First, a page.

NASA Postpones Launch Of Spacecraft To ‘Touch Sun’

Illustrations of the Solar Probe Plus spacecraft leaving Earth. Pic JHU  APL

Image An illustration of the probe leaving Earth. Pic NASA

There is a 60-percent chance of good weather for a Sunday launch, according to ULA.

NASA hopes the probe will help determine which parts of the sun are providing the energy source for solar winds and solar particles, and how they accelerate to such high speeds.

NASA on Saturday postponed the launch of a Delta IV Heavy rocket carrying the Parker Solar Probe spacecraft, created to probe the Sun.

If the probe doesn't launch on Sunday, the window for a successful launch doesn't close until August 23.

NASA's planned mission to explore the sun was delayed Saturday as the rocket failed to take off during the designated launch window.

The probe is created to plunge into the Sun's mysterious atmosphere, known as the corona, coming within 6.16 million kilometres of its surface during a seven-year mission.

The early morning launch countdown was halted with just one-minute, 55 seconds remaining, keeping the Delta IV rocket on its pad with the Parker Solar Probe.

"Teams worked very hard this evening, diligently getting through the launch process, looking at everything that they had to to get into the terminal count this evening", Mic Woltman, of NASA's Launch Services Program, said during NASA's broadcast of the launch attempt.

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The probe will be 3.9 million miles from the sun's surface, making it the closest spacecraft to the sun's surface in history.

The reason for the delay was not immediately clear, but was called for after a gaseous helium alarm was sounded in the last moments before liftoff, officials said.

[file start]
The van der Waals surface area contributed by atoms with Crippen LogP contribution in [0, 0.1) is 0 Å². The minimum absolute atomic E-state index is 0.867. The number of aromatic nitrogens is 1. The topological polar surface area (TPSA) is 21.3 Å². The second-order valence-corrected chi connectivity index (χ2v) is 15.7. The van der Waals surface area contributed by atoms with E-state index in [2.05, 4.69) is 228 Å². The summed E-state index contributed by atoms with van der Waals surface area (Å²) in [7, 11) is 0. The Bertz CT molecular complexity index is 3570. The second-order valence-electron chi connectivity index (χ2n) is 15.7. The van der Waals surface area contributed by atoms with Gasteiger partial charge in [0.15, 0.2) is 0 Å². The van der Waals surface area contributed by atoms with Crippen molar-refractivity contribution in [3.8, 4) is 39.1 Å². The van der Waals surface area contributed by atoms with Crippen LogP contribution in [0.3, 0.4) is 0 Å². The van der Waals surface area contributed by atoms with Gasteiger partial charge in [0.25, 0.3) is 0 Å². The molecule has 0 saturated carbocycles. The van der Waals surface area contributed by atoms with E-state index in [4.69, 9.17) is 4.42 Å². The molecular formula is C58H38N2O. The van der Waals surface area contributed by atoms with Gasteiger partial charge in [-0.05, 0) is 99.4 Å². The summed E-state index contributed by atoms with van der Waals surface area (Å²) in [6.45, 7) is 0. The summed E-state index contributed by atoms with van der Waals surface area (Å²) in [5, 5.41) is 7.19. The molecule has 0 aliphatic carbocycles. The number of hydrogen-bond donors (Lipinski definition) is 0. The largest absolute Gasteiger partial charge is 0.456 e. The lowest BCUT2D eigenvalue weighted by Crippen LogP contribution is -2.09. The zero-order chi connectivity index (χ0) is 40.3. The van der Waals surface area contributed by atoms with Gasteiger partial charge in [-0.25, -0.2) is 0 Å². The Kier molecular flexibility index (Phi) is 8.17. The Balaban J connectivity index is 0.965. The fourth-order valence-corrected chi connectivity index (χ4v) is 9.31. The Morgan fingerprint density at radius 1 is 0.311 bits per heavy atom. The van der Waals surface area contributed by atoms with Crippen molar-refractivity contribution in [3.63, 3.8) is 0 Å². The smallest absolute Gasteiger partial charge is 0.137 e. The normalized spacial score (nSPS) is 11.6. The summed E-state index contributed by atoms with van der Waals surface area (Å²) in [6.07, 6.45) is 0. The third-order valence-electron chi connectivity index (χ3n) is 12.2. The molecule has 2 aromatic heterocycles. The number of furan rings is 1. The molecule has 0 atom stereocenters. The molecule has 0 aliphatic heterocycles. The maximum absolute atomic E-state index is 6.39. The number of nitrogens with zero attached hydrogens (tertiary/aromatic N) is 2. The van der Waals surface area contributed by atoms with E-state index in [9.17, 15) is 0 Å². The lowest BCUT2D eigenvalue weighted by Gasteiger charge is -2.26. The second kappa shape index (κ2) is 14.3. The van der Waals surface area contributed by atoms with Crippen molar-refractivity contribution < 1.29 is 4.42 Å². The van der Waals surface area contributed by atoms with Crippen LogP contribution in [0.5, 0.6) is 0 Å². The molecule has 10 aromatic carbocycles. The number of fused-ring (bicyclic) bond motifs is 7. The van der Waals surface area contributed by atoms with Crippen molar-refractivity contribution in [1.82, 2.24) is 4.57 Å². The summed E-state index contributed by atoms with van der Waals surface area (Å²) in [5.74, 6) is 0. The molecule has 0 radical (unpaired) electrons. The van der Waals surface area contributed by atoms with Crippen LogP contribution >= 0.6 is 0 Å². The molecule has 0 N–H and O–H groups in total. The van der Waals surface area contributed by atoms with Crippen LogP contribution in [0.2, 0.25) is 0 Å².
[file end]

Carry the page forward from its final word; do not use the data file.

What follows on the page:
"And it needs to be, because it takes an huge amount of energy to get to our final orbit around the Sun", Driesman added.

"The sun is full of mysteries", said Nicky Fox, project scientist at the Johns Hopkins University Applied Physics Lab.

If the teams investigate the issues that delayed Saturday's launch and it can't be resolved in time for a 24-hour turnaround, the next attempt won't happen until Monday.

The probe is set to use seven Venus flybys over almost seven years to gradually reduce its orbit around the Sun, using instruments created to image the solar wind and study electric and magnetic fields, coronal plasma and energetic particles.

The probe is protected by an ultra-powerful heat shield that is just 4.5 inches (11.43 centimeters) thick.

It is created to withstand heat of up to 1,000 degrees Celsius, speeds of 700,000 kilometres per hour and a journey that will last seven years. "Each time we fly by we get closer and closer to the Sun", Driesman added.

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